Originality/value

This study presents a better understanding of the relationship between buildability and the two TBP concepts of spatial and acoustic performance.

Details

Facilities, vol. 26 no. 1/2
Type: Research Article
ISSN: 0263-2772

Keywords

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Article

Julius Owowo and S. Olutunde Oyadiji

The purpose of this paper is to employ the acoustic wave propagation method for leakage detection in pipes. The first objective is to use acoustic finite element analysis…

Abstract

Purpose

The purpose of this paper is to employ the acoustic wave propagation method for leakage detection in pipes. The first objective is to use acoustic finite element analysis (AFEA) method to simulate acoustic wave propagation and acoustic wave reflectometry in an intact pipe and in pipes with leaks of various sizes. This is followed by the second objective which is to validate the effectiveness and the practicability of the acoustic wave method via experimental testing. The third objective involves the decomposition and de-noising of the measured acoustic waves using stationary wavelet transform (SWT). It is shown that this approach, which is used for the first time on leakage detection in pipes, can be used to identify, locate and estimate the size of a leakage defect in a pipe.

Design/methodology/approach

The research work was designed inline with best practices and acceptable standards. The research methodology focusses on five basic areas: literature review; experimental measurements; simulations; data analysis and writing-up of the study with clear-cut communication of the findings. The approach used was acoustic wave propagation-based method in conjunction with SWT for leakage detection in fluid-filled pipe.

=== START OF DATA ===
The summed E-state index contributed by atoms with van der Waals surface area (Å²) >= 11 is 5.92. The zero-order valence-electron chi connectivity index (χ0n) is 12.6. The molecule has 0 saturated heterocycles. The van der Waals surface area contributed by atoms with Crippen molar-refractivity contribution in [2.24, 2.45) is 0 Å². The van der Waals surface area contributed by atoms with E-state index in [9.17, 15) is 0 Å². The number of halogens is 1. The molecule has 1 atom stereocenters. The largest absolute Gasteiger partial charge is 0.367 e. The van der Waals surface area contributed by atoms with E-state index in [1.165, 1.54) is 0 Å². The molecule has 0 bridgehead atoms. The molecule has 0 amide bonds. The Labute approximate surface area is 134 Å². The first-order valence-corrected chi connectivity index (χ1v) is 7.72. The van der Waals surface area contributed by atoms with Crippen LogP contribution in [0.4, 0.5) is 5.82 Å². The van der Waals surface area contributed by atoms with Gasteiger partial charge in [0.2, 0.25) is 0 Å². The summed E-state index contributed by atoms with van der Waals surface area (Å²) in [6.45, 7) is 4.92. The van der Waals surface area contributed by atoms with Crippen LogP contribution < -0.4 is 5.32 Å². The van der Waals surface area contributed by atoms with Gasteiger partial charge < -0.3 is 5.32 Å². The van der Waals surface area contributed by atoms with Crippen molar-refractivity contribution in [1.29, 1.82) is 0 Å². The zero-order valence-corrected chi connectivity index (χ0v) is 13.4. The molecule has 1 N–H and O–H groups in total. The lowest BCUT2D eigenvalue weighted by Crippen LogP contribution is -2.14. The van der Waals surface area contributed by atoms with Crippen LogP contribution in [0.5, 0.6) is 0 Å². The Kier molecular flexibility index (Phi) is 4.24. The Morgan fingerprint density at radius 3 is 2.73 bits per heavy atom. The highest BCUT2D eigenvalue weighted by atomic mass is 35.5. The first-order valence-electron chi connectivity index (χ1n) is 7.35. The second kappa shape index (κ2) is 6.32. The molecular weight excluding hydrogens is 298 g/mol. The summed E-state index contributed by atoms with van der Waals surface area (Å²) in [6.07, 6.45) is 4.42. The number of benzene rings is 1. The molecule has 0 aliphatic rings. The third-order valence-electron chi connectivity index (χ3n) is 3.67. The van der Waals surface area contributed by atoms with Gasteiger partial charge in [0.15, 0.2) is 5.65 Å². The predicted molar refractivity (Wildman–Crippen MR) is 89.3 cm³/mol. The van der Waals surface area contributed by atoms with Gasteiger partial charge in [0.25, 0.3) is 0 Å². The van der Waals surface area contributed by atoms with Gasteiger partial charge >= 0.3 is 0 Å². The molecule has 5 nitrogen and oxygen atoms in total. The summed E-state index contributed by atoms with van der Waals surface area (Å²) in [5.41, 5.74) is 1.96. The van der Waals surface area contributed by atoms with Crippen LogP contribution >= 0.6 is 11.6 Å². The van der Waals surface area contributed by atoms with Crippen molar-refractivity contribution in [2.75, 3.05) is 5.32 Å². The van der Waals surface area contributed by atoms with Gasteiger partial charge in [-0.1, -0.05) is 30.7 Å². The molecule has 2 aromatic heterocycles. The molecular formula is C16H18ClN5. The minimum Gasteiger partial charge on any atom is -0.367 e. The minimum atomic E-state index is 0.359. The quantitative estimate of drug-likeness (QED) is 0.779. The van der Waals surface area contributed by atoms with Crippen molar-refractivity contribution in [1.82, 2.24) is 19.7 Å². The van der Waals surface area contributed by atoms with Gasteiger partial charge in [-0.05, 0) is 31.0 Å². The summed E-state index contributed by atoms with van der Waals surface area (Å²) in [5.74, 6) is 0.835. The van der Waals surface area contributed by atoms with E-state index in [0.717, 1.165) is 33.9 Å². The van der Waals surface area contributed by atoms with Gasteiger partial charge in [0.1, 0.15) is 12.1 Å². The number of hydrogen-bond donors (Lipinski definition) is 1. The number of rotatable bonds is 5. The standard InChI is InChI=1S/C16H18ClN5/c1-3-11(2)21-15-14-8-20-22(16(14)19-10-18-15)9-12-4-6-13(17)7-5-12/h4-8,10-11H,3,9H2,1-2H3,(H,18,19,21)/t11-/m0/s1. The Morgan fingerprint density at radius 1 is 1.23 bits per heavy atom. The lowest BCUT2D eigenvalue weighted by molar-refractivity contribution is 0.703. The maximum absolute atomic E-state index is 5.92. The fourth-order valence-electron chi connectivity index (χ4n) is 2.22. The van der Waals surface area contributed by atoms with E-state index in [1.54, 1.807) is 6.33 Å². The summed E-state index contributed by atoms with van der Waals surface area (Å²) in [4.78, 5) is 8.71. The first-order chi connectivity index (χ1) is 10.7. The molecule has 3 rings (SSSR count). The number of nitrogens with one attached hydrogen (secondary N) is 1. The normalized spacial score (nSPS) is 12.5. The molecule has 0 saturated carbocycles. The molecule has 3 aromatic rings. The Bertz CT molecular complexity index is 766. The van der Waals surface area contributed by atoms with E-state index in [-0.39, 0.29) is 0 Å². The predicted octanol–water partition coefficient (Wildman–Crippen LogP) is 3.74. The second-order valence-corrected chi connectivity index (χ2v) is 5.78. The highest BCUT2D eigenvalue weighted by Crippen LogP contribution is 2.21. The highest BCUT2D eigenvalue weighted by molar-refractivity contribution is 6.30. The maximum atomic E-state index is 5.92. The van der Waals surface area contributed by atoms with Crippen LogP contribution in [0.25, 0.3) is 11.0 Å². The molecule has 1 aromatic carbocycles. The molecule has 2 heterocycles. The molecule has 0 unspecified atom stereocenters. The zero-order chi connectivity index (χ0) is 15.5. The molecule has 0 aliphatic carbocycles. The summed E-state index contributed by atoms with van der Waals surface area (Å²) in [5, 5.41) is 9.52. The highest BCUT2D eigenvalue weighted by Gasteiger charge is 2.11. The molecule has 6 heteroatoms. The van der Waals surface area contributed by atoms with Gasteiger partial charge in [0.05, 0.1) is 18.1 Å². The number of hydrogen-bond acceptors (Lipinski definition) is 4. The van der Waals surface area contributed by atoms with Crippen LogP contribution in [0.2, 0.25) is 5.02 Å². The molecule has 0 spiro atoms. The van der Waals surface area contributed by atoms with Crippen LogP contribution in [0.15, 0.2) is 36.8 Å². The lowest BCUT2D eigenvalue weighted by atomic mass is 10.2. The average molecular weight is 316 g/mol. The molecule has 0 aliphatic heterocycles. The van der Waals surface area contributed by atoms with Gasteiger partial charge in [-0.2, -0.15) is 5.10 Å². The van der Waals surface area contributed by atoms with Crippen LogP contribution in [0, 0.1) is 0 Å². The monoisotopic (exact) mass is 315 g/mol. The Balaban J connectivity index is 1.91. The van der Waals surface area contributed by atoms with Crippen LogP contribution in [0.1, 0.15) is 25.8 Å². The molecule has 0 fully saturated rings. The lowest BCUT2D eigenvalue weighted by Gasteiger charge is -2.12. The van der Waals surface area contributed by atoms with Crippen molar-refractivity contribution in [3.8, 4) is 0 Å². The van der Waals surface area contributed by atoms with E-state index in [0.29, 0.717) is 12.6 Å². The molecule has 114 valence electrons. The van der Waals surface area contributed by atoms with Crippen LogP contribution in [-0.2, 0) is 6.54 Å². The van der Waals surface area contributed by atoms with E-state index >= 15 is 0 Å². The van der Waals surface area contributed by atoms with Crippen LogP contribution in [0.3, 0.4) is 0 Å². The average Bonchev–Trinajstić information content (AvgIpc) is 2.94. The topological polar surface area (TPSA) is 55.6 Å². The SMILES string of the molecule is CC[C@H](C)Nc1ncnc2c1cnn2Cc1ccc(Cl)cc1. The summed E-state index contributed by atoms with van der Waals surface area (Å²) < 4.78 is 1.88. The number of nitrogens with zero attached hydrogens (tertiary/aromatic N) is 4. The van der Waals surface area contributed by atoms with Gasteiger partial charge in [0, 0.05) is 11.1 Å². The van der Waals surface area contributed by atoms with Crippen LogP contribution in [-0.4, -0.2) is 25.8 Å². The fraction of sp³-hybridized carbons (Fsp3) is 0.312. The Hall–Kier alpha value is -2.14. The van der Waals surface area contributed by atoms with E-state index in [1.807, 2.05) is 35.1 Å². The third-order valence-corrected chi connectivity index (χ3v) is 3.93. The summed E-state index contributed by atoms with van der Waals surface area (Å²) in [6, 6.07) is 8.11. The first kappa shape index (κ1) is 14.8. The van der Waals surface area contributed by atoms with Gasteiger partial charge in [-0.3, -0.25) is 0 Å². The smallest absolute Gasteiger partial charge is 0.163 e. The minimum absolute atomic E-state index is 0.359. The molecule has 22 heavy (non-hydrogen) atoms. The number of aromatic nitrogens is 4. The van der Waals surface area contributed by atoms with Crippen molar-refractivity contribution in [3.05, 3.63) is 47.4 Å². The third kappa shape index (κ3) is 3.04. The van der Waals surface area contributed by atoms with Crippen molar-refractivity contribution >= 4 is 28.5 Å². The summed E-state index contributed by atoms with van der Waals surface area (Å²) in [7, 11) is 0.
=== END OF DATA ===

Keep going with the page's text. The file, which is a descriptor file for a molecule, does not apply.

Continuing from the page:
Findings

First, the simulation of acoustic wave propagation and acoustic wave reflectometry in fluid-filled pipes with and without leakage have great potential in leakage detection in pipeline systems and can detect very small leaks of 1 mm diameter. Second, the measured noise-contaminated acoustic wave propagation in a fluid-filled pipe can be successfully de-noised using the SWT method in order to clearly identify and locate leakage as little as 5 mm diameter in a pipe. Third, AFEA of a fluid-filled pipe can be achieved with the simulation of only the fluid content of the pipe and without the inclusion of the pipe in the model. This eliminates contact interaction of the solid pipe walls and the fluid, and as a consequence reduces computational time and resources. Fourth, the relationship of the ratio of the leakage diameter to the ratio of the first and second secondary wave amplitudes caused by the leakage can be represented by a second-order polynomial function. Fifth, the identification of leakage in a pipe is intuitive from mere comparison of the acoustic waveforms of an intact pipe with that of a pipe with a leakage.